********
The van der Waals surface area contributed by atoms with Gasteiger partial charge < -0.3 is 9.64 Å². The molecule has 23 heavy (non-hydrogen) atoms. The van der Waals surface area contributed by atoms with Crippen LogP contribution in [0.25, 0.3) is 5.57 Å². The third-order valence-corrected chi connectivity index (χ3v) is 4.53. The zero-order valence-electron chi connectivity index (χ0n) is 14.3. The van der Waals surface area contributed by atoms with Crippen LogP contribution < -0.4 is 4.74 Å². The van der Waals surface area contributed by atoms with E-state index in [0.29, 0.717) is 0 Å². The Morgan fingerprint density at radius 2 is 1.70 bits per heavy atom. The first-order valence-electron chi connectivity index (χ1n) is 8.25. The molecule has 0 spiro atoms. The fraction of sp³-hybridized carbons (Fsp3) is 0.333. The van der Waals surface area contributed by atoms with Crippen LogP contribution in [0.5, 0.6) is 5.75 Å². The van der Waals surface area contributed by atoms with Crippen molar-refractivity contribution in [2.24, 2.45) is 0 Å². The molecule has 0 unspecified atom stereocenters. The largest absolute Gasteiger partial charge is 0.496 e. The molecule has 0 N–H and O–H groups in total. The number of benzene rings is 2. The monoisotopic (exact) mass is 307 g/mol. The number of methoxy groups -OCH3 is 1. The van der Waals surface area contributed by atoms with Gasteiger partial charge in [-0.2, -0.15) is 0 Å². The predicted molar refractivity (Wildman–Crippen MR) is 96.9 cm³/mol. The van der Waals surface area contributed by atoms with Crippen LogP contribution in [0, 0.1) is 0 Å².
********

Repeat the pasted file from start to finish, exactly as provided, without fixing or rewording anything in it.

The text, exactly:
The van der Waals surface area contributed by atoms with Gasteiger partial charge < -0.3 is 9.64 Å². The molecule has 23 heavy (non-hydrogen) atoms. The van der Waals surface area contributed by atoms with Crippen LogP contribution in [0.25, 0.3) is 5.57 Å². The third-order valence-corrected chi connectivity index (χ3v) is 4.53. The zero-order valence-electron chi connectivity index (χ0n) is 14.3. The van der Waals surface area contributed by atoms with Crippen LogP contribution < -0.4 is 4.74 Å². The van der Waals surface area contributed by atoms with E-state index in [0.29, 0.717) is 0 Å². The Morgan fingerprint density at radius 2 is 1.70 bits per heavy atom. The first-order valence-electron chi connectivity index (χ1n) is 8.25. The molecule has 0 spiro atoms. The fraction of sp³-hybridized carbons (Fsp3) is 0.333. The van der Waals surface area contributed by atoms with Crippen LogP contribution in [0.5, 0.6) is 5.75 Å². The van der Waals surface area contributed by atoms with Crippen molar-refractivity contribution in [2.24, 2.45) is 0 Å². The molecule has 0 unspecified atom stereocenters. The largest absolute Gasteiger partial charge is 0.496 e. The molecule has 0 N–H and O–H groups in total. The number of benzene rings is 2. The monoisotopic (exact) mass is 307 g/mol. The number of methoxy groups -OCH3 is 1. The van der Waals surface area contributed by atoms with Gasteiger partial charge in [-0.2, -0.15) is 0 Å². The predicted molar refractivity (Wildman–Crippen MR) is 96.9 cm³/mol. The van der Waals surface area contributed by atoms with Crippen LogP contribution in [0, 0.1) is 0 Å².